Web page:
Samruk Kazyna, Kazakhstan’s sovereign wealth fund, has filed a criminal complaint against a financial analyst who accused the $68 billion fund of being an “ineffective investor”.
The legal action was initiated by Akhmetzhan Yessimov, the former politician who now runs Samruk on behalf of the Kazakh Government.
It is unusual for an investment fund to take legal action against an analyst as their views are generally regarded as profession opinion. However, Yessimov has been under mounting pressure over Samruk’s poor performance and speculation has grown that he could be removed from his position.
Murat Temirkhanov, a former analyst at Halyk Bank, has written a number of reports critical of Samruk’s performance. Last year, he published an analysis of Tau-Ken Samruk (TS), a Samruk subsidiary that holds the fund’s mining assets.
According to Temirkhanov, TS would have been loss making in recent years if it had not been bailed out by large dividends from its 29% stake in Kazzinc, a copper miner that is controlled by Glencore.
The analyst also pointed out that Samruk’s dividend payments to the state, which are used by the government to fund services, were disappointing low. In 2018, the year Yessimov took over running Samruk, the fund paid the government just 12.7 billion tenge ($30m) on group revenues of 10 trillion tenge. In the first nine months of 2019, Samruk paid the Government nothing.
In response to Temirkhanov’s work, TS filed a lawsuit against the analyst under article 130 of the criminal code for “publishing false information and undermining the reputation of the company and Samruk-Kazyna.”
Murat Temirkhanov wrote on his Facebook page: “I will not comment on the complaint so that I don’t get accused of putting pressure on the court. I will only say that the article is purely analytical. All initial information for the analysis was taken from official sources, primarily from audited financial statements published by the company itself. Based on this information, I made a financial analysis that Tau-Ken Samruk did not like much”.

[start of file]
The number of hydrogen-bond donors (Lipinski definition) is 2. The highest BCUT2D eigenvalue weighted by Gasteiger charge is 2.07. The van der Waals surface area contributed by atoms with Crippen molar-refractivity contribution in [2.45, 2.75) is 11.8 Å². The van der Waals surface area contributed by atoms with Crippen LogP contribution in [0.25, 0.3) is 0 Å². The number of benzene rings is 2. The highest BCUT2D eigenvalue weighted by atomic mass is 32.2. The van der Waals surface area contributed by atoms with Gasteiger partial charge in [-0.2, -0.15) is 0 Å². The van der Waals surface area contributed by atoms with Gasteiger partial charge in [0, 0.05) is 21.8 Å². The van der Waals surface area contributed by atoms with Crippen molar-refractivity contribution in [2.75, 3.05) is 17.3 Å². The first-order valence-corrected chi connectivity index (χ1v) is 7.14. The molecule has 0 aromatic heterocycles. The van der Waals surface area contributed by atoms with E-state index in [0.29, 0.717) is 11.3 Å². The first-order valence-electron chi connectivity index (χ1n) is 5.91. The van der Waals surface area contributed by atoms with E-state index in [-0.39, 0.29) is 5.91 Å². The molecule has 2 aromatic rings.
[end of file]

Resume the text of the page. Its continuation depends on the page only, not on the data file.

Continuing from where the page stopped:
Temirkhano has received support from a Kazakh economist, Zharas Akhmetov, who published a report backing the analyst’s findings. According to Akhmetov, between 2009 (when TS was established) and 2019 the mining group’s free cash flow was consistently negative. This meant that Samruk, the parent fund, was supporting TS and continued to do so for 11 years.
Akhmetov noted that it was hard to imagine that a private investor would have put up with such poor performance for so long.
Criticism of Samruk’s performance under Yessimov’s leadership has also come from the Kazakh Parliament. A report by the finance committee last year said that while Samruk had claimed profits of 1,141 billion tenge ($2.6 billion) in 2018, the underlying performance of the fund was substantially worse. Excluding accounting changes, an increase in oil prices and positive exchange rate movements, the committee said that Samruk was actually loss-making.
In addition, the committee found that Samruk’s profit margin was also falling, down to 16.5% from 25.3% five years earlier.
The committee also raised concerns that Yessimov had permitted Samruk to deposit more than $350 million at ATF Bank despite the fund’s rules barring such holdings. ATF was at the time owned by Yessimov’s son-in-law Galimzhan Yessenov.